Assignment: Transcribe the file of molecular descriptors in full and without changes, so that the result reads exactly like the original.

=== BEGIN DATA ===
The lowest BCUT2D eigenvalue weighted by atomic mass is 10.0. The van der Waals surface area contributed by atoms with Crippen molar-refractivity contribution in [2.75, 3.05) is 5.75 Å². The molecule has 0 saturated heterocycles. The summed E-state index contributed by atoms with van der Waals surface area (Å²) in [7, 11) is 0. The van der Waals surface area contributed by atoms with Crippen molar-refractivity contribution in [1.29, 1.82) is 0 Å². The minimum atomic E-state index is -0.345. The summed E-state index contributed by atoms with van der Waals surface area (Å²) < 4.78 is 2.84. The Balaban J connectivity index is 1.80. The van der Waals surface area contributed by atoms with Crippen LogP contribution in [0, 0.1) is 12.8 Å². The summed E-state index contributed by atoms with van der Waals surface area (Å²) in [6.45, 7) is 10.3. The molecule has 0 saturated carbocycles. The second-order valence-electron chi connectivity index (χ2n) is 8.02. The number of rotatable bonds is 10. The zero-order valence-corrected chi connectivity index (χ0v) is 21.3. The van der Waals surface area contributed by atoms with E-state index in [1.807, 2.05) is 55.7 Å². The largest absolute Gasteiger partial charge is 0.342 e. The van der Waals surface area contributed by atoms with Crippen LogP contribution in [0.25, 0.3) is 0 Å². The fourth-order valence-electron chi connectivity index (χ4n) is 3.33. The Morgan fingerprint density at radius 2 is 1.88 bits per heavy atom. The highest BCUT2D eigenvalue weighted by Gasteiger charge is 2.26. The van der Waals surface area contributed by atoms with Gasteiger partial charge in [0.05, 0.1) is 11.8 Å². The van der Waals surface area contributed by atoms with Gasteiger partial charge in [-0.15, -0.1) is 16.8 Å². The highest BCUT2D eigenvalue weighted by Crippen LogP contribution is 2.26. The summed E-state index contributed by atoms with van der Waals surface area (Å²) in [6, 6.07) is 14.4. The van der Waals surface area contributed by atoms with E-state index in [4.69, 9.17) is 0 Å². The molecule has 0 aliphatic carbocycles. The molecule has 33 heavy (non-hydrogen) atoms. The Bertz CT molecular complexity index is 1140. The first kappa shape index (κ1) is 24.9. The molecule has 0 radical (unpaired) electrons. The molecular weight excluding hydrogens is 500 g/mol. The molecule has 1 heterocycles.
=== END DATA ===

The lowest BCUT2D eigenvalue weighted by atomic mass is 10.0. The van der Waals surface area contributed by atoms with Crippen molar-refractivity contribution in [2.75, 3.05) is 5.75 Å². The molecule has 0 saturated heterocycles. The summed E-state index contributed by atoms with van der Waals surface area (Å²) in [7, 11) is 0. The van der Waals surface area contributed by atoms with Crippen molar-refractivity contribution in [1.29, 1.82) is 0 Å². The minimum atomic E-state index is -0.345. The summed E-state index contributed by atoms with van der Waals surface area (Å²) < 4.78 is 2.84. The Balaban J connectivity index is 1.80. The van der Waals surface area contributed by atoms with Crippen LogP contribution in [0, 0.1) is 12.8 Å². The summed E-state index contributed by atoms with van der Waals surface area (Å²) in [6.45, 7) is 10.3. The molecule has 0 saturated carbocycles. The second-order valence-electron chi connectivity index (χ2n) is 8.02. The number of rotatable bonds is 10. The zero-order valence-corrected chi connectivity index (χ0v) is 21.3. The van der Waals surface area contributed by atoms with E-state index in [1.807, 2.05) is 55.7 Å². The largest absolute Gasteiger partial charge is 0.342 e. The van der Waals surface area contributed by atoms with Crippen LogP contribution in [0.25, 0.3) is 0 Å². The fourth-order valence-electron chi connectivity index (χ4n) is 3.33. The Morgan fingerprint density at radius 2 is 1.88 bits per heavy atom. The highest BCUT2D eigenvalue weighted by Gasteiger charge is 2.26. The van der Waals surface area contributed by atoms with Gasteiger partial charge in [0.05, 0.1) is 11.8 Å². The van der Waals surface area contributed by atoms with Gasteiger partial charge in [-0.15, -0.1) is 16.8 Å². The highest BCUT2D eigenvalue weighted by Crippen LogP contribution is 2.26. The summed E-state index contributed by atoms with van der Waals surface area (Å²) in [6, 6.07) is 14.4. The van der Waals surface area contributed by atoms with E-state index in [4.69, 9.17) is 0 Å². The molecule has 0 aliphatic carbocycles. The molecule has 33 heavy (non-hydrogen) atoms. The Bertz CT molecular complexity index is 1140. The first kappa shape index (κ1) is 24.9. The molecule has 0 radical (unpaired) electrons. The molecular weight excluding hydrogens is 500 g/mol. The molecule has 1 heterocycles.